Vivek Menezes lists 15 new things to look out for in Goa this season. Ever since the millennium New Year, Goa has boiled over every tourist season. Tens of thousands of visitors, mostly foreign but increasingly Indian, stuff the coastline and the state's population actually doubles from November to March. The commercial strips along the beaches of North and South Goa are packed tight with sun-bathing humanity. But even in season, there is a lot to Goa besides beer and bikinis, and something new is always springing up if you know where to look. Here are 15 new things you need to know about your favourite vacation spot.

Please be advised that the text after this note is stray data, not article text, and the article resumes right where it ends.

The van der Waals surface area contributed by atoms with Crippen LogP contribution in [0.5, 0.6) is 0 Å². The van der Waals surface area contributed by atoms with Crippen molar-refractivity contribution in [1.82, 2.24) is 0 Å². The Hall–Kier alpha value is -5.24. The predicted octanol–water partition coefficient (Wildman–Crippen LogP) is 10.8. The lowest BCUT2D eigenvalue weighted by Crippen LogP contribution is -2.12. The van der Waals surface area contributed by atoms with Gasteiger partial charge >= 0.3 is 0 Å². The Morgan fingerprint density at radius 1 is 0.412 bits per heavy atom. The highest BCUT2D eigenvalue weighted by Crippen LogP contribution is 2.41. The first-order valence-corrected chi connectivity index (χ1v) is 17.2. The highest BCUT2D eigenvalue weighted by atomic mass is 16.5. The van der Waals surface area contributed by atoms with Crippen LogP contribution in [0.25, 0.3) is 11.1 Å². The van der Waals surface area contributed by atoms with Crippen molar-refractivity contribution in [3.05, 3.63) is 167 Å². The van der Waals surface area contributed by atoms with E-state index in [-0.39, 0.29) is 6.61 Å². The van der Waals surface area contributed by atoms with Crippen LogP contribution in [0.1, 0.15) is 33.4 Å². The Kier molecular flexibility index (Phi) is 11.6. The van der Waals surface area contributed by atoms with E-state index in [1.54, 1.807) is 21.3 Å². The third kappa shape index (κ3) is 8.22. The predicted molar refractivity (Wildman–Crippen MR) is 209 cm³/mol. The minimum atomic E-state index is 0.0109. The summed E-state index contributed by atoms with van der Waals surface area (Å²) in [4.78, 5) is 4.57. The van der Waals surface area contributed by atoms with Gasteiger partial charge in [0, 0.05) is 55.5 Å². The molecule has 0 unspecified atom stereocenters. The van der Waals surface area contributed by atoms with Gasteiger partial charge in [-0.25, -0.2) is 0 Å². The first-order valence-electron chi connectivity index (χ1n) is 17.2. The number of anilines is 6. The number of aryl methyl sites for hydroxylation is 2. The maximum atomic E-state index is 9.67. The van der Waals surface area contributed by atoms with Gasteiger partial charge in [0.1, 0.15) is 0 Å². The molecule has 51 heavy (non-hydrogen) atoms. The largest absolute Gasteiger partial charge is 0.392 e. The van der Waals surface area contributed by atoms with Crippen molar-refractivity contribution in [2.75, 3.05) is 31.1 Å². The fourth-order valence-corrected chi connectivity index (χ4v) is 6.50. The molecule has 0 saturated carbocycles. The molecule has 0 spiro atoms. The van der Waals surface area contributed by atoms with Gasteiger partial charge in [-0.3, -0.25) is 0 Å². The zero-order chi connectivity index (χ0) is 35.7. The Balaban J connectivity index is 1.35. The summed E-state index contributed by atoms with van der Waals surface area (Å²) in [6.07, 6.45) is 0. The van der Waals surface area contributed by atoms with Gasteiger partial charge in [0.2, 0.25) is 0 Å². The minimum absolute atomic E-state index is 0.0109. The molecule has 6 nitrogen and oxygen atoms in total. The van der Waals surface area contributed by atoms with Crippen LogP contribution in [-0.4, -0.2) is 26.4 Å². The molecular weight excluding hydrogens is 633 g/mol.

Where to eat Café Chocolatti Café Chocolatti has long been one of the best daytime establishments on the tourist strip of North Goa. Run by a relaxed Goan-Parsi couple, it serves outstanding salads, sandwiches and shakes, brilliant baked goods and home-made chocolates, including the sinfully addictive chili truffles. Much of this repertoire will now be available in Panjim. Chocolatti has opened an outlet in the restored courtyard of a grand old house on the Altinho ridge, which soars over the centre of the city. The house is "Sunaparanta - Goa Centre for the Arts". It's an initiative by the mine-owning Ambani in-law, Dattaraj Salgaoncar, which promises to "encourage, sponsor and promote innovative work in the visual arts" and to support art students. For now, we're just grateful that they promote and support truffles. Café Chocolatti Sunaparanta - Goa Centre for the Arts, 63/C-8, near Lar de Estudantes, Altinho, Panjim (0832-2421311, www.sgcfa.org). Call for restaurant hours, which were not available at the time of publication. Ernesto's The newest restaurant in Panjim's oldest neighbourhood is an instant classic. Deep in the Latin Quarter, which stretches along the Rua do Ourem, is a neighbourhood of pastel colours and winding streets, gorgeous and miraculously intact. Here the Alvares brothers have converted part of a century-old house into a lovely avatar of their former digs at the Clube Vasco da Gama. Ernesto's feels like old-fashioned Goan hospitality, with a relaxed atmosphere and a constant crowd of regulars. We're dedicated fans of chef Vasco Alvares, a man-mountain who goes by the ironic nickname Vasquito, "little Vasco". He has become famous across Goa for his deft treatment of meats, like the filet-mignon with blue cheese sauce, his signature barbecued ribs and the super-satisfying burger. We also endorse the chicken Zambezi made with coconut cream and real piri-piri peppers, and any of the fish items (but especially the smoked salmon carpaccio). Save room for Serradura, the "sawdust" pudding made from powdered biscuits and whole cream. Ernesto's House 6/49, Mala, Panjim (below Maruti Temple) (0-98230 -15921, 0832-3256213). Daily 11am-3pm and 6.30-11pm. Meal for two Rs 800. No credit cards. Republic of Noodles Times have changed on Goa's main tourist drag between Baga and the Aguada plateau. Once the realm of coconut-thatch shacks, it's now a concrete jungle of glass-fronted hotels, restaurants and brand-name coffee shops. This is the world occupied by Republic of Noodles. A start-up with ambitions of becoming a national chain, it comes with a full package: website, slick concept and merchandising, Bali-derived décor. The vast menu draws from the cuisine of South-East Asia: Burma, Indonesia, Thailand, Singapore, Vietnam and Malaysia. But there's a basic problem with multi-cuisine restaurants - they're sometimes formulaic by nature. This is the case with Republic of Noodles. Most dishes - satays, barbecued ribs, tofu with mushrooms, rendang curry - are carefully constructed but soulless. The contrast appears when you try the simple Bangkok pad thai, an unexpected highlight, scrupulously authentic and executed with zest. Achieving that quality consistently, even for a restaurant of the caliber of Republic of Noodles, is impossible when your menu lists a hundred items from ten different countries. Republic of Noodles Lemon Tree, Amarante Beach Resort, Vadi, Candolim (0832-2489600, www.republicofnoodles.com). Daily 7-11.30pm. Meal for two Rs 2,500. All cards accepted. Tamari In season, Goa's restaurant scene is mind-bogglingly diverse. It features, among others, some of the few genuine Spanish and Greek restaurants in the subcontinent. But one international cuisine has been missing - Japanese. That gap is now filled by Tamari, the restaurant at the new Vivanta by Taj, which sits like a hermetically sealed cube on the edge of the heritage district of Campal, in the state capital. It is decidedly odd to eat fish flown in from Norway while sitting in seafood-crazed Old Panjim. But there's no doubting Tamari's careful execution and presentation of its nigiri, sashimi, other wraps and rolls, and the dishes whipped up in front of you at the live teppanyaki counter. We gobbled it all down: salmon, tuna, eel and fish roe, followed by hearty bowls of real soba noodles tossed with vegetables and tender chicken. A great new addition to Goa's restaurant scene. Tamari Vivanta by Taj, D B Bandodkar Road, St Inez Junction, Panjim (0832-6633636, www.tajhotels.com). Daily 12.30-3pm, 7-11pm. Japanese meal for two Rs 3,000. All cards accepted. What to do Read Goa 1556 Despite its longstanding reputation as a sleepy cultural backwater, there is a quiet renaissance taking place in Goa. One indicator is the sheer amount of books being published each year in Konkani, Marathi and English, which makes the state the "self-publishing capital of India" according to anthropologist and Goa resident Rahul Srivastava. At the vanguard of this movement in self-expression is Goa 1556, run by veteran journalist Frederick Noronha. The company's name memorialises the date when the first printing press in Asia came into operation in Goa. Noronha says his company doesn't seek profits but exists because "today, more than ever, Goa needs a voice to articulate its own priorities". Goa 1556 publishes a book every few months, most recently a beautiful revised edition of Medieval Goa by the historian Dr Teotonio de Souza, an essential text that had been out of print for decades. http://goa1556.goa-india.org. All titles available at Broadway Book Centre, Ashirwad Building, next to Rizvi Tower, 18th June Road, Panjim (0832-6647038, www.broadwaybooksgoa.com). Drink Feni Geographical Indication Cashew feni has found its pedigree. On February 27 (doff your hat now, please), the name of the Goans' hallowed local drink was registered as a Geographical Indication in India. It took two years of wrangling, political mobilisation and social effort to make cashew feni the first Indian alcohol with a GI, joining Mexico's tequila and France's Champagne as protected intellectual property. Along with the classification came a fascinating case study, funded by the UK's Economic and Social Research Council and headed by a lucky man, the Principal Investigator of Feni, Dwijen Rangnekar of the University of Warwick. Rangnekar surveys the social practices that have evolved around the production and consumption of this famously redolent drink. It concludes, approvingly, that "the successful mobilisation of interested parties and resources to secure the feni-GI is testimony to the cultural and economic interests vested in feni". We say cheers to that. See www.warwick.ac.uk/go/feni. Feni is available at every bar and tavern in Goa. Gamble Goa is the only state in India which has legalised gambling, and 18 separate casinos have licences to conduct business. But it's far from boom time for the industry: last year, the collected operators reported just over two lakh entry tickets sold across the board. That's less than 30 visitors per day per casino, not enough to keep even a beach shack afloat. Things have been looking even bleaker since the Goa government reacted to concerted local activist pressure by raising the casino entry fee from Rs 200 per person to Rs 2,000, just last month. Many casinos are coping, and will refund your fee in the form of chips, but be aware that you're going to have to fork out a cool two grand just to get into the building before you're free to lose your shirt. Entry fee now Rs 2,000 at all 18 casinos in Goa. See Goa Chitra One of Goa's most charming attractions is the deeply personal "ethnographic museum", Goa Chitra in Benaulim. Founded by the artist-turned-curator Victor Hugo Gomes as "a tribute to his ancestors and their way of life", this little rural complex houses thousands of traditional implements, vessels and tools that evolved over centuries in the agrarian heartland of Goa in the service of farming and other traditional trades. What's best is that these items are showcased in the context of a working organic farm, amid a variety of birds, animals, cultivated fields and fruit trees. There is enough to delight any age group. Children in particular will gain a great deal from a visit to this labour of love in its pretty corner of South Goa. St John the Baptist Church Road, Mondovaddo, Benaulim (0832-6570977, 0-98504-66165, www.goachitra. com) Tue-Sun, 9am-1pm, 2-6pm. Entry free. Casa Museu Vincento Joao de Figueiredo The magnificent Figueiredo House in Loutolim, a time-capsule of nineteenth-century aristocratic high-life, was for decades fiercely guarded by the formidable lawyer Georgina de Figueiredo. Upon her death, the house and its priceless collections of furniture, porcelain and art passed into the hands of her sister, Maria de Lourdes. Earlier this year, de Lourdes dedicated it as a permanent museum for the benefit of the people and culture of Goa. It is a remarkably preserved vision of a bygone era: bookshelves filled with volumes in French, Portuguese, English and German, classical portraits on the wall. De Lourdes is a gregarious and winning guide to her family legacy. Best of all, if you give her 48 hours notice, she will prepare a lavish Luso-Indian lunch for your party (minimum six people), using recipes that have been passed down for generations - just like the crockery you will be served from, and the dining room in which you will sit. Loutolim (0832-2777028) Tickets Rs 150 per head. Lunch in the Museum dining room Rs 1,200 per head. Birdwatch Few people are aware of the small but outstanding wildlife sanctuary literally within sight of Panjim and Porvorim's concrete. The Dr Salim Ali Bird Sanctuary, on the downstream tip of the river island of Chorao, comes into clear view from the twin bridges across the Mandovi. A few weeks ago, the Conservator of Forests in Goa declared his intention to turn the sanctuary and its adjoining mangroves into a Critical Wildlife habitat, as provided for by a 2006 law. This could mean an added level of protection, after which entry to the sanctuary could be restricted. Take the chance to see what all the fuss is about with Pankaj Lad, the enthusiastic naturalist who runs Canopy, "an ecotourism venture with a difference". We recommend his boat safari and marsh birding trip to Chorao: you'll spot dozens of species of birds, including, if you're lucky, the rare collared kingfisher. Dr Salim Ali Bird Sanctuary Tours run by Canopy (www.canopygoa.com,0-97642-61711). The boat safari and marsh birding tour is Rs 1,000 per head and lasts four hours. Play Goan Football When Goa won the Santosh trophy four months ago in Chennai without conceding a single goal in regulation play, The Times of India underlined what every football fan in the country has known for some time: "The heart and soul of Indian football is now overwhelmingly Goan, anyone with a spirit of the beautiful game in their veins will agree." Since then, Churchill Brothers has won the IFA Shield and the Durand Cup in quick succession. The run of triumphs by Goan teams includes five of the last six national professional league titles, and an unprecedented run in the Asian Football Cup by the Dempo team, which ended only after they became India's first club to qualify for the semi-finals. Although most of the Indian team plays in Goa (six national starters play for Dempo alone), the cradle of the state's football culture is its village teams and youth tournaments. Grab a seat the next time you pass a game in the paddy fields, and mark out the best performers - the next time you see them they could be wearing national colours. See www.goa-fa.com for the professional league schedule. Goa Kayaking Hit the coastline of Goa this year, and you're going to observe a new phenomenon: a real kayaking movement that's picking up speed. People are taking to the water in droves in these basic, colourful fibreglass boats, which have become easily available in Goa. Kayaking has to be the easiest form of boating around: the sit-on-top models are virtually unsinkable, and paddling along in Goa's gentle waters is almost effortless. It's the perfect shallow-end entry into water-sports for teenagers. New organisations are springing up to promote the activity. Check the schedule at the Goa Kayaking blog ("kayaking for fun and health!!") for one-day introductory courses that take you from basic strokes to navigation, with solo practice for every trainee. (www.goakayaking.blogspot.com, 0-94220-56037). Tiger Boxing and Fitness Gym On January 1, 2000, the Italian boxer Fabrizio Petroni arrived in Goa to start a new life with his newfound love, Daria Dell'Antonia. Later that year, he set up the Tiger Boxing Gym in the unlikely setting of Chapora, a rugged North Goa village nestled in the shadow of a medieval fortress. Petroni emphasised speed and flexibility for his boxers, and his intense evening workout sessions gained a loyal following. His techniques produced impressive results - boxers from the Tiger Gym have come to dominate the sport in Goa. Several of his fighters are touted as Olympic prospects, especially the fearsome female pinweight, Soniya Parab. Newcomers to Tiger Boxing and Fitness can register for individually-tailored training regimens, or simply show up for the hellacious evening fitness sessions of cardiovascular and endurance training, power training and flexibility and coordination drills. Chapora. For boxing or fitness training contact 0-98200-55053 or tigerboxing...@gmail.com. What to buy Rebelo's Arte e Mobilia When Kevin Pinto Rebello finally managed to get the tenants out of his old family building in the heart of Panjim, he knew exactly what to do with his share of the space. He opened Arte e Mobilia, a light-filled and eye-pleasing space, right above the public square in front of the iconic Café Bhonsle. Rebelo has been in the antique furniture business for a long time, but this is the first time he's set up a formal showroom. It's full of interesting and unique objects sourced from Goa, Mumbai, Kolkata and beyond. More intriguing still is Rebelo's plan to contribute display-space to items that anyone might want to sell, for which he charges a modest 10 per cent. Thanks to this policy, all kinds of fascinating Luso-Indian items show up in his boutique, making it well worth a visit when you're knocking around the centre of Panjim. Rebelo's Arte e Mobilia Rebelo Building, first floor, Rua de Ormuz, opposite Café Bhonsle, Panjim (0-98231-00400). Open Mon-Sat 10am-1pm and 4.30-8pm, Sun 9.30am-noon. Where to stay Casa dos Colacos These days Margao, the capital of South Goa, is choked with traffic and congested with ugly constructions - a place to avoid. This is a great pity, because the city contains the most impressive domestic architecture in the state. Spectacular homes were built during the cultural flowering of the late nineteenth century, when the local elites came into their own. The very best of these mansions are in the neighbourhood of the Holy Spirit Church, and at the centre of this heritage area, Felipe and Lorna Colaco have lovingly restored their palatial Casa dos Colacos into a "boutique bed and breakfast". Guests experience the full grandee atmosphere in this courtyard house, with its impossibly lofty ceilings and century-old Italian tiles. The attentive hosts can draw up daily plans that include backwater cruises or ayurvedic massages. But we recommend just staying put and living the history. Bernardo da Costa Road, Margao (0-832-2726860, www.casadoscolacos.com). Double rooms from Rs 2,500 per night. Source : Time Out Mumbai ISSUE 5 Friday, October 30, 2009 http://www.timeoutmumbai.net/consume/shopping_details.asp?code=331&source=1